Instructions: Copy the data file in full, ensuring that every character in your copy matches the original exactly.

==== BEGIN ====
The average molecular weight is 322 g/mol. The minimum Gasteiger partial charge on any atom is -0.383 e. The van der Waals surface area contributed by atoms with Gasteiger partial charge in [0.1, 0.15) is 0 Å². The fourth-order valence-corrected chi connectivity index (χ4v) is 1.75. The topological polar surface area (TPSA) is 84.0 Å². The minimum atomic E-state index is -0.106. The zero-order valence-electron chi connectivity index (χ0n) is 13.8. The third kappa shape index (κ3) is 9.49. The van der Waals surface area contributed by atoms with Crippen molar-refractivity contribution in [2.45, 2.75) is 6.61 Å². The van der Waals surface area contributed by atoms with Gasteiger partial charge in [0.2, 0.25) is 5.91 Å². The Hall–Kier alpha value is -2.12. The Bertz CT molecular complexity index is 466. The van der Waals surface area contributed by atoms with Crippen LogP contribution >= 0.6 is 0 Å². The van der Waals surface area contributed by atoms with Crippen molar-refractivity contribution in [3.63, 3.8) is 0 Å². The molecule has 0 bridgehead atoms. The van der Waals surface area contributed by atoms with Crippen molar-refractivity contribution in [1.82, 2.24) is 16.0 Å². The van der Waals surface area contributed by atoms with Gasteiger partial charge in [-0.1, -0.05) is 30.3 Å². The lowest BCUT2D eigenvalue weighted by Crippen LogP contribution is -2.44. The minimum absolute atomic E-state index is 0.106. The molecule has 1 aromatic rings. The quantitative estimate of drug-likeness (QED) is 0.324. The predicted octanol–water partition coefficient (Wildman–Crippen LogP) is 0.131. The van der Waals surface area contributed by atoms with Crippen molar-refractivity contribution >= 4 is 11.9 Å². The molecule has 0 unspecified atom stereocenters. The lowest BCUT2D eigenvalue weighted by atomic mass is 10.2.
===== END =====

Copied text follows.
The average molecular weight is 322 g/mol. The minimum Gasteiger partial charge on any atom is -0.383 e. The van der Waals surface area contributed by atoms with Gasteiger partial charge in [0.1, 0.15) is 0 Å². The fourth-order valence-corrected chi connectivity index (χ4v) is 1.75. The topological polar surface area (TPSA) is 84.0 Å². The minimum atomic E-state index is -0.106. The zero-order valence-electron chi connectivity index (χ0n) is 13.8. The third kappa shape index (κ3) is 9.49. The van der Waals surface area contributed by atoms with Crippen molar-refractivity contribution in [2.45, 2.75) is 6.61 Å². The van der Waals surface area contributed by atoms with Gasteiger partial charge in [0.2, 0.25) is 5.91 Å². The Hall–Kier alpha value is -2.12. The Bertz CT molecular complexity index is 466. The van der Waals surface area contributed by atoms with Crippen LogP contribution >= 0.6 is 0 Å². The van der Waals surface area contributed by atoms with Crippen molar-refractivity contribution in [3.63, 3.8) is 0 Å². The molecule has 0 bridgehead atoms. The van der Waals surface area contributed by atoms with Crippen molar-refractivity contribution in [1.82, 2.24) is 16.0 Å². The van der Waals surface area contributed by atoms with Gasteiger partial charge in [-0.1, -0.05) is 30.3 Å². The lowest BCUT2D eigenvalue weighted by Crippen LogP contribution is -2.44. The minimum absolute atomic E-state index is 0.106. The molecule has 1 aromatic rings. The quantitative estimate of drug-likeness (QED) is 0.324. The predicted octanol–water partition coefficient (Wildman–Crippen LogP) is 0.131. The van der Waals surface area contributed by atoms with Crippen molar-refractivity contribution >= 4 is 11.9 Å². The molecule has 0 unspecified atom stereocenters. The lowest BCUT2D eigenvalue weighted by atomic mass is 10.2.